44 Loy. U. Chi. L.J. 1377 (2012-2013)
What Kahneman Means for Lawyers: Some Reflections on Thinking, Fast and Slow

handle is hein.journals/luclj44 and id is 1423 raw text is: ESSAY
What Kahneman Means for Lawyers:
Some Reflections on Thinking, Fast and Slow
Charles W. Murdock* and Barry Sullivan**
INTRODUCTION
As academic lawyers, we are meant to extol rational thinking. After
all, one of the main purposes of law school is to enable students to
think like a lawyer, meaning logically, rationally, and unencumbered
by emotion or irrelevant considerations. Law and economics is
similar-it is predicated upon the premise that economic man acts
rationally and consistently. In the case of law and economics, of course,
acting rationally also means acting to increase utility.
But these models do not always reflect the reality of human life.
Aristotle famously emphasized that man is a rational animal.1 Aristotle,
however, also understood that human beings are not moved by logic
alone; that different kinds of subjects are susceptible to different kinds
of proof and can be known with differing degrees of certainty; that
different audiences are persuaded by different kinds of arguments; and
that one who wishes to persuade must be mindful, among other things,
of who his audience is.2 Aristotle was interested in how people think
* Professor of Law and Loyola Faculty Scholar, Loyola University Chicago School of Law.
** Professor of Law and Cooney & Conway Chair in Advocacy, Loyola University Chicago
School of Law; Arthur Cox Visiting Research Fellow, School of Law, Trinity College Dublin.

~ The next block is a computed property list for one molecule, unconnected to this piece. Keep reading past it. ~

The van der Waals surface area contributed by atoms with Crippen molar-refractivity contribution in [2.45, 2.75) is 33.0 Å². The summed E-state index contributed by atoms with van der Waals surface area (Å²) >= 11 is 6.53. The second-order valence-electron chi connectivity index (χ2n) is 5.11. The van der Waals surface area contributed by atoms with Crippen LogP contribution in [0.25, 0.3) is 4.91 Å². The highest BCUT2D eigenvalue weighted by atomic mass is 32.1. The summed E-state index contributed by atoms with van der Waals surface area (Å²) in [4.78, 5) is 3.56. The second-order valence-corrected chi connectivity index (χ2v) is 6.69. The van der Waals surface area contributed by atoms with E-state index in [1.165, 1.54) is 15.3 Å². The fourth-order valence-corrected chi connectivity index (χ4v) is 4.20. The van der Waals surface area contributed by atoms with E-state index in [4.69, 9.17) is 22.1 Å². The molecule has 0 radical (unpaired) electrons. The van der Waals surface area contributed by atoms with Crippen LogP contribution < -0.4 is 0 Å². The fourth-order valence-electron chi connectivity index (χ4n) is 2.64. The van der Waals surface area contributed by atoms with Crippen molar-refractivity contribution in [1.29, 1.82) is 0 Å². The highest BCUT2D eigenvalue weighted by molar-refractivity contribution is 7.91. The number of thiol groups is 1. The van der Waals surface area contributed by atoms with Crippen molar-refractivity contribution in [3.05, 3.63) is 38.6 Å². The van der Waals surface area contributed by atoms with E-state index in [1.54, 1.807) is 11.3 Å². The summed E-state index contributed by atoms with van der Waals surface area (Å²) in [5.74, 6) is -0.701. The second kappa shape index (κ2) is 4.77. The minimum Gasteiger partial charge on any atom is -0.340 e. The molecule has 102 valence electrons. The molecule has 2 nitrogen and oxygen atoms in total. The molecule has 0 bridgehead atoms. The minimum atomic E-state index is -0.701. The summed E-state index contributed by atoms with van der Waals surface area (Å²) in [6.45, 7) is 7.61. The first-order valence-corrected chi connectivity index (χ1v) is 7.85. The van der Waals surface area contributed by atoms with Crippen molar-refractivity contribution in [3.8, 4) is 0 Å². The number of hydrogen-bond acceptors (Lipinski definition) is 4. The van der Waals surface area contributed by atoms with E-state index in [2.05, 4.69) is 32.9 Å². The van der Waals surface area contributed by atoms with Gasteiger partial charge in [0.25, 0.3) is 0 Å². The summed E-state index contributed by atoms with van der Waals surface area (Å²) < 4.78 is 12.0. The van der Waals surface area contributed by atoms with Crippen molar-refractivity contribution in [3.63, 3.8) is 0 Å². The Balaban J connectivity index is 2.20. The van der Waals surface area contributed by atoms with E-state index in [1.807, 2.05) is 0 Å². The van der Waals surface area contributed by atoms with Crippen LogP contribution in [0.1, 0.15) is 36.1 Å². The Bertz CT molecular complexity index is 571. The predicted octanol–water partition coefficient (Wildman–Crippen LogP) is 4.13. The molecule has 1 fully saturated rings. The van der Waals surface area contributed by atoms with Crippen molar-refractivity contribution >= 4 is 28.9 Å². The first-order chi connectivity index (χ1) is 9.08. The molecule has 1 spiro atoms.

1. See ARISTOTLE, THE POLITICS OF ARISTOTLE 6 (Ernest Barker ed., 1958) (explaining that,
while animals can make sounds to express pleasure and pain, man alone among the animals is
furnished with the faculty of language, which allows men to declare what is advantageous and
the reverse . . . and to declare what is just and what is unjust). See also Robert Renehan, The
Greek Anthropocentric View of Man, 85 HARV. STUD. 1N CLASSICAL PHILOLOGY 239, 239-40
(1981) (detailing the history of the idea of man as a rational animal). Aristotle would not have
disagreed with Jonathan Swift's emendation that man is a creature capax rationis, or capable of
reason. See Letter from Jonathan Swift to Alexander Pope (Sept. 29, 1725), available at http://
www.ourcivilisation.com/smartboard/shop/swifl/letters/chap2.htm.
2. ARISTOTLE, THE ART OF RHETORIC 140-41 (Hugh Lawson-Tancred ed., 1991) (But since
the objective of rhetoric is judgment (since men give judgment on political issues and a court case
is a judgment), we must have regard not only to the speech's being demonstrative, but also to
establishing the speaker himself as of a certain type and bringing the giver ofjudgment into a

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